Choreography in the Kitchen
ICE Los Angeles student Emma Winkler shares her career change from dance to cooking.
Emma Winkler is pursuing a dual diploma in Culinary Arts and Restaurant & Culinary Management at the Institute of Culinary Education's Los Angeles campus. She dreams of opening her own restaurant one day.
Dancing choreography is a series of steps, set to music, filled with passion and I have come to find that cooking isn’t much different from dance. The steps are your recipe and the music is the honing of knives, clanging of pots and sizzling of your first masterpiece. When I decided to start culinary school, I was leaving behind a career in the dance industry that lasted for more than a decade. What I didn’t know was that dance prepared me for this change in more ways than I could have ever imagined.
I started working as a professional dancer when I was 13 years old. I trained sometimes six to seven hours a day in Los Angeles and worked in the television and music industries. My love for food really developed during my time as a dancer when frequent travel provided endless opportunities for trying new restaurants and cuisines. In fact, some days, I cared more about what restaurants were in the area than actually getting on set and dancing. I was always the first person wondering when the next meal was and where I was going to eat. What can I say? I love food.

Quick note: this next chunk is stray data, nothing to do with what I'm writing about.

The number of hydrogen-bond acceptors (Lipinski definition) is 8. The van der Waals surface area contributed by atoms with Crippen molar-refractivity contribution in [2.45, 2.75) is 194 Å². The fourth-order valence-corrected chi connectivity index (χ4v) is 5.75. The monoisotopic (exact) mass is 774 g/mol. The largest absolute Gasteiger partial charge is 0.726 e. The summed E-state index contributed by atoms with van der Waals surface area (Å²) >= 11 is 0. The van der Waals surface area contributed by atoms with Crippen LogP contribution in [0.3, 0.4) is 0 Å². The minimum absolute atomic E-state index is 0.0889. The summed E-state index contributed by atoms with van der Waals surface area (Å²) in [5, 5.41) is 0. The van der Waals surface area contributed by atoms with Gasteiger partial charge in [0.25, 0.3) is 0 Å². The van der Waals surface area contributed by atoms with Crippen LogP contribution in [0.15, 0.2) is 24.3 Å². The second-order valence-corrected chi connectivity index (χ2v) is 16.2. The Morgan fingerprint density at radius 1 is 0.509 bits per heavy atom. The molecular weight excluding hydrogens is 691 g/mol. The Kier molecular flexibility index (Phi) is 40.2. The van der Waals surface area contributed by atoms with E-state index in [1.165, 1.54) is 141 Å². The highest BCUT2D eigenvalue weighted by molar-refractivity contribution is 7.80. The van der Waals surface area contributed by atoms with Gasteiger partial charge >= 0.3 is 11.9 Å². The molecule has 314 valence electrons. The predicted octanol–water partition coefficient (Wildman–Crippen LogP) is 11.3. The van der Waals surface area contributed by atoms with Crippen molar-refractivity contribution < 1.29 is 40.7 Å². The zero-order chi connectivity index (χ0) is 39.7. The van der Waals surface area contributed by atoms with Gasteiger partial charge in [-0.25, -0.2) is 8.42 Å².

In order to document my food adventures, I began photographing my food and sharing my experiences on social media. People were starting to ask my opinions on places to eat, what to order or even what I was cooking for dinner. I started throwing parties, cooking for my friends and using any excuse to make a meal. My love for cooking was quickly growing and I knew I needed to do something about it. I would dream of my life 10 or more years from now and I saw myself making people happy with food.
When I made the decision to enroll at the Institute of Culinary Education, I knew it would be quite a transition and I knew it wouldn’t be easy. I have never worked in the food service industry and honestly, I wasn’t quite sure what I was getting myself into. Although, I really wanted to find out and I knew this was the place to do it.
One of the things your chef-instructor will teach you on the first day of culinary school is the importance of mise en place. This, for those of you who may not know, is French for “everything in its place,” a phrase that can apply to many aspects of life. It basically means that if you prepare and have the tools or ingredients necessary to complete your task, you will transcend into a rhythm of ease. It’s very much this way in dance. To complete your first pirouette, or turn, you must first know the basics and have the proper form and technique to turn without (quite literally) falling on your face.
By the end of my first week at ICE, the choreography was starting to set in. You learn the lingo, the flow of the kitchen and the steps to complete a recipe. They start to become muscle memory, and now, I feel like I am right where I am supposed to be. To anyone struggling with the difficult decision of changing careers, take the leap — I’m sure glad I did.
Set the stage with career programs at ICE's Los Angeles campus.